The Red Sea Riviera, in Egypt, consists of the resort cities lying on the western shore of the Gulf of Aqaba and along the eastern coast of mainland Egypt south of the Gulf of Suez.
The combination of a favorable climate, warm sea, thousands of kilometers of shoreline, makes this stretch of Egypt’s coastline a popular national and international tourist destination.
Numerous locations of the Red Sea Riviera are national Parks, both under water and on land.
(Wikipedia – https://en.wikipedia.org/wiki/Red_Sea_Riviera)
My mum and me had signed up for a group tour to visit the Christian Holyland and the Red Sea resorts were at the last leg of our itinerary.
From the numerous resorts, we visited three places – Taba, Dahab and Sharm el-Sheikh.
We had crossed the border by road from Israel into Egypt and the first point of entry is Taba.
Taba is an international border crossing between Eilat,Israel and Taba, Egypt. Both Eilat and Taba are popular weekend and holiday destinations with the locals as well as tourists.
It was early afternoon when we checked into the Hilton Taba resort which is around 1km near the border. We were to stay here for one night.
The room was luxurious and we were spoilt for choices right from the sunken bath to the comfy bed. The main attraction was the breathtaking view from our balcony.
It seemed that the sea and skies were putting a performance and inviting everyone to come watch.
We could see the palm fringed coastline of Taba meeting the deep blues of the Red Sea. The waves gently lapped the shore like a warm hug.
The waters were like a tapestry splashed with hues of blue, sapphire, emerald and aqua interweaving with each other.
I sat watching the sea, hypnotized by its beauty accompanied with several cups of tea.
The pool kept inviting me for a dip but the lure of the sea was too great for me leave, so I continued to watch the hypnotic performance of the sea right into sunset.
The setting of the sun was dramatic.
The skies were splashed with a palette of colors – orange, pink, saffron, gold each merging into the other.
It seemed like I was attending an art gallery of paintings which had colors from the sun.
The last rays of the sun gave way to twilight silence, birds flying back home and then an inky black sky filled with stars glittering like diamonds.
The performance was coming to an end. It was now time for dinner.
The next morning we checked out from Taba and proceeded towards Sharm El-Sheikh. Dahab was a short lunch stopover on the way.
Dahab has cool and calm waters which make it a popular place for swimming.
The seaside at Dahab is like one giant swimming pool calling you gently to come and take a dip.
The waters were irresistibly inviting, unfortunately time was short as we were only there for lunch.
Sharm El Sheikh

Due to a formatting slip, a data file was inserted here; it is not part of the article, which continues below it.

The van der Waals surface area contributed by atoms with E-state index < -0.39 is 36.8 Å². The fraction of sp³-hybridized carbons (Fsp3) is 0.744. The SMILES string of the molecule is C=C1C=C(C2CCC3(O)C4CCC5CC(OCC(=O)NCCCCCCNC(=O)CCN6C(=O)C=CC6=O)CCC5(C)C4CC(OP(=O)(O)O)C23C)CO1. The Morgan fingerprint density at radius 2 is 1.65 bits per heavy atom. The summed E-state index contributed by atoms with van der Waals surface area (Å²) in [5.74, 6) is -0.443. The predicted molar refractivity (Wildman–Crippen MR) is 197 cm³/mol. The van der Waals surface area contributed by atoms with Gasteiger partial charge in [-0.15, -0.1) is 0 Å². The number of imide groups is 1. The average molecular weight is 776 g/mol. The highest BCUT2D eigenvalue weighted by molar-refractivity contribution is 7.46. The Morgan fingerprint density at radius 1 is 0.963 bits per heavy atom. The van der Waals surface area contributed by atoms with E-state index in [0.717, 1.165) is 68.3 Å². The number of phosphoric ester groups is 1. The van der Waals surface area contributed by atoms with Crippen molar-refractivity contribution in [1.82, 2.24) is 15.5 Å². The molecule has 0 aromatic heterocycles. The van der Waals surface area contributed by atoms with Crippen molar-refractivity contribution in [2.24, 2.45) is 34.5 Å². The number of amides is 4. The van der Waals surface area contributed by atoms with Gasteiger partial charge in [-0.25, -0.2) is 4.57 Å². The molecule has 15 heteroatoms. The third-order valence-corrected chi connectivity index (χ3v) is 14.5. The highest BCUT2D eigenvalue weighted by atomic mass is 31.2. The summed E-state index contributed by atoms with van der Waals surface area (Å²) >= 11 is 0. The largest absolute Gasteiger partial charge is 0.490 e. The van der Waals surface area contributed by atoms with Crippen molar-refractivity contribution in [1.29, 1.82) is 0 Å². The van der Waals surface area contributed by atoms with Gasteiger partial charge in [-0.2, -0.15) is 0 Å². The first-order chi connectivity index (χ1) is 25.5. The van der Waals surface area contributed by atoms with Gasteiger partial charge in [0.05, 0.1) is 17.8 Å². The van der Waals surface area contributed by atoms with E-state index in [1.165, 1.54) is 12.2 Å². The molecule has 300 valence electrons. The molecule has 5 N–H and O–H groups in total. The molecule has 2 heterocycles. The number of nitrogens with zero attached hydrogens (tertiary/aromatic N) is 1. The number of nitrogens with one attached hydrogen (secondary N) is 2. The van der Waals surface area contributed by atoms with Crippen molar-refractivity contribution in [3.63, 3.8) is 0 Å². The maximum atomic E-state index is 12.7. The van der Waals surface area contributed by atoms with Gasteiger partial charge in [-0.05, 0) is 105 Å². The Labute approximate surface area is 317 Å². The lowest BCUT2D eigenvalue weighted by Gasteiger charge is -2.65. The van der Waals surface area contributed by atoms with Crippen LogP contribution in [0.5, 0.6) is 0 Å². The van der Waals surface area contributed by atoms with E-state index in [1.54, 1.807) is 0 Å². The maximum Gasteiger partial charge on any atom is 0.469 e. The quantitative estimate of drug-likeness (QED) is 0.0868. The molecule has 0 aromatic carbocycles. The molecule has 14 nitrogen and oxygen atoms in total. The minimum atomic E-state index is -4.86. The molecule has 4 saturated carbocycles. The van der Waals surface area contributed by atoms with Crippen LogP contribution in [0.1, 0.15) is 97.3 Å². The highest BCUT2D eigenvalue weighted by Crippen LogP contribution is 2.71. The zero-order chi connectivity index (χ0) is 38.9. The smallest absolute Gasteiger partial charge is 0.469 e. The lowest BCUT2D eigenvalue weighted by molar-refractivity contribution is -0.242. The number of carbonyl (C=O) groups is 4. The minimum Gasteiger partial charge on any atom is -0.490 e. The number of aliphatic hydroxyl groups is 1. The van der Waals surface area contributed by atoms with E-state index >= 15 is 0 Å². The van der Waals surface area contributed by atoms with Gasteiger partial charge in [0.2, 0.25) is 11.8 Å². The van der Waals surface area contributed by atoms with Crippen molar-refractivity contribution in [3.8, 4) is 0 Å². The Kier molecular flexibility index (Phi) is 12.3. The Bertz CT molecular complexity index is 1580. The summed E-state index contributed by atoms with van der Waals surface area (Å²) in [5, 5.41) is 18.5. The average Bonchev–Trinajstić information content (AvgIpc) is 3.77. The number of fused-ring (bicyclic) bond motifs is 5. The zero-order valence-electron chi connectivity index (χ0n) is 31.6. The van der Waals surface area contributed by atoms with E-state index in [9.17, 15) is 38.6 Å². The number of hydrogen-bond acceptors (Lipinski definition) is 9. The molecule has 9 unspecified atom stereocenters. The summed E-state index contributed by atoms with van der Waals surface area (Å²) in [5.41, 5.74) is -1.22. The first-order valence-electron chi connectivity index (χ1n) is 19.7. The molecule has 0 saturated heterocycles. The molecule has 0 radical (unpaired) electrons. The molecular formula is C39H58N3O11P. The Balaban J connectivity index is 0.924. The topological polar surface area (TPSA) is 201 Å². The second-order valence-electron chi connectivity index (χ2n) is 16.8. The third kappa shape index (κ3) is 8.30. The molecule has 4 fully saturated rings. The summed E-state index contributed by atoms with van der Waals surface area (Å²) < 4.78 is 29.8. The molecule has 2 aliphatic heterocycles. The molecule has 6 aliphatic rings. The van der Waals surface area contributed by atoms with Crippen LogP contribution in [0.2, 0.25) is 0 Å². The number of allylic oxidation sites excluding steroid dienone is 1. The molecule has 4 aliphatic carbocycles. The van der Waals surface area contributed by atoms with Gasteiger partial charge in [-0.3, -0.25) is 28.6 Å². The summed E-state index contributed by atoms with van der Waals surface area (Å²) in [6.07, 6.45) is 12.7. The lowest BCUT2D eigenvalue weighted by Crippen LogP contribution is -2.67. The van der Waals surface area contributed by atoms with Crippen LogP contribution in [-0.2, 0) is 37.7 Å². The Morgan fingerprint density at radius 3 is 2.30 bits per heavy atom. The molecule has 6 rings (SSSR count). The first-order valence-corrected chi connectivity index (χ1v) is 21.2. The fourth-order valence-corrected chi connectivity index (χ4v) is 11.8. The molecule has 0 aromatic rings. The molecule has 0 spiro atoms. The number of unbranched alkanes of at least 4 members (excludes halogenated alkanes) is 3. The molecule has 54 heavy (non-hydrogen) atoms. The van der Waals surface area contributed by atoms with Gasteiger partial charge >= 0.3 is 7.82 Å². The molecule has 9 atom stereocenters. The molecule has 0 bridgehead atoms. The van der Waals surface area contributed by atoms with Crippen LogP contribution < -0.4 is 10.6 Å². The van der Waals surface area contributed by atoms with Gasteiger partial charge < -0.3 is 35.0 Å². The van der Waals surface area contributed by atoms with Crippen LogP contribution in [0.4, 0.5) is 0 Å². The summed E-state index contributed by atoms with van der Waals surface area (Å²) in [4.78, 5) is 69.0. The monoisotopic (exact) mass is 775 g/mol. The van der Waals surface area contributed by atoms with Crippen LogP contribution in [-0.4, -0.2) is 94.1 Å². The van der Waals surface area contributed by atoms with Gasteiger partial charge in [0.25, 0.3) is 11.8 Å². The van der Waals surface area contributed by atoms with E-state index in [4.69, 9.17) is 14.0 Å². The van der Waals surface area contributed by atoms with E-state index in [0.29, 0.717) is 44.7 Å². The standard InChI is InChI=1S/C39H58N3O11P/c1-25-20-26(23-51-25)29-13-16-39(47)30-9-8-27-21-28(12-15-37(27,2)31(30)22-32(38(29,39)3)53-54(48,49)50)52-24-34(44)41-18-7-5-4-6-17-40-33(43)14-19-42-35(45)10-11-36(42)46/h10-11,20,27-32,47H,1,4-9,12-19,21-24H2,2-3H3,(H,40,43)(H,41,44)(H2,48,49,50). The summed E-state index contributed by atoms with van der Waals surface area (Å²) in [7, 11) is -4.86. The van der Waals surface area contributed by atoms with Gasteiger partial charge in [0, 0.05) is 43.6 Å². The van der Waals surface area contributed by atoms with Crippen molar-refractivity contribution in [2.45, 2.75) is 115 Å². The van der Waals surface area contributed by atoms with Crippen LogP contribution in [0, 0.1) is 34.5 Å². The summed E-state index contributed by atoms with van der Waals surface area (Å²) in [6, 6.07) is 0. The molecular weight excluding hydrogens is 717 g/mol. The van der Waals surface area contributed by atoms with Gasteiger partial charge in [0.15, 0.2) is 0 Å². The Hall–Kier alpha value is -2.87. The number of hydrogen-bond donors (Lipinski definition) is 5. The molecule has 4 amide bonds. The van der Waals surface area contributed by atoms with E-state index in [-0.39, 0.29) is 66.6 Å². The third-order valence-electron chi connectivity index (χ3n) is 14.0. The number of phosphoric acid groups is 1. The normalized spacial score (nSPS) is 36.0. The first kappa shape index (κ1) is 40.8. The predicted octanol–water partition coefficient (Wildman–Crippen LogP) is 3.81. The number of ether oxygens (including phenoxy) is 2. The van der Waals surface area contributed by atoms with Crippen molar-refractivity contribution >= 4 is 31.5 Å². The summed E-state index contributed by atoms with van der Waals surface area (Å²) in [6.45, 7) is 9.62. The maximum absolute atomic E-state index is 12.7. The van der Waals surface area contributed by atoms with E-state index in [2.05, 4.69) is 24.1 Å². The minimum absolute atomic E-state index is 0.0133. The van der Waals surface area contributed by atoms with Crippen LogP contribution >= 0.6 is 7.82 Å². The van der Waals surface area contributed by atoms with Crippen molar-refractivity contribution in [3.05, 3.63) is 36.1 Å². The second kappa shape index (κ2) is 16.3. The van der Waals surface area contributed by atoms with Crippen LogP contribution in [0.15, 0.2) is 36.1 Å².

I had never heard about Sharm El-Sheikh before. Apparently the place is very popular with international tourists, especially from Europe due to its year round warm and dry climate.
Sharm El – Sheikh is known for its coral reef tours. Tourists come for scuba diving, snorkeling and other water sports. The Red Sea on this side holds the worlds second largest coral which looks like a human brain.
I was extremely excited to go see the corals. Our guide had arranged for a coral reef tour in a glass bottom boat.
It was the first time in my life that I was going to see corals in their natural habitat.
The corals looked spectacular in their varied shapes and color. It felt like nature had used the corals to create a perfect landscaped garden underwater.
Every time we passed by corals and fish we squealed with delight. It was amazing to see grown up people becoming child like looking at this natural wonder.
There were schools of brilliantly colored fish darting in and out of the coral reefs.
They were very curious to find out who we were and often kept coming near the glass bottom.
It seemed like they were on a tour looking at the variety of humans.
The 90 minute reef tour ended with an unrestricted view of another beautiful sunset!
It was late evening when we checked into the Hilton hotel in Sharm El Sheikh. This time we spent the night in a spacious villa with a private garden – felt like an an Egyptian princess 🙂
The morning sun put up a show stopper performance by rising gloriously over the sleepy sky.
There was a light drizzle before day break, so it looked like the clouds had to part their way so that the Sun could make an entrance, just like a fashion show 🙂
We left Sharm El Sheikh reluctantly and proceeded toward our final destination, Cairo.
Crossing the Suez Canal to Cairo
The landscape on the way to Suez had shades of browns and beige interspersed with blues of the ocean and sky. This monotony was sometimes broken with patches of greens, mostly date tree groves.
The highlight of our travel from Sharm El Sheikh to Cairo was the crossing of the Ahmed Hamdi Tunnel. In the five minute drive through the tunnel we left the Asian side of Egypt and crossed into the African side of Egypt.
The Ahmed Hamdi Tunnel is an automobile tunnel built under the sea and the Suez Canal is above the tunnel where the ships make their crossing.
The Suez Canal is an artificial sea-level waterway in Egypt, connecting the Mediterranean Sea to the Red Sea, and separates the African continent from Asia. The canal allows ships to travel between Europe and South Asia without navigating around Africa, thereby reducing the sea voyage distance. (https://en.wikipedia.org/wiki/Suez_Canal)
After experiencing this engineering marvel we proceeded to Cairo to see the pyramids.
Whenever Egypt is mentioned we only envision the pyramids in our minds.
After exploring the Red Sea Riviera I realized that the Pyramids are not the only wonder that Egypt has to offer, the country has many more enchanting secrets waiting to be discovered!!
I am now seeing Egypt with new eyes 🙂
For more stories about my visit to Egypt read – Walking Like An Egyptian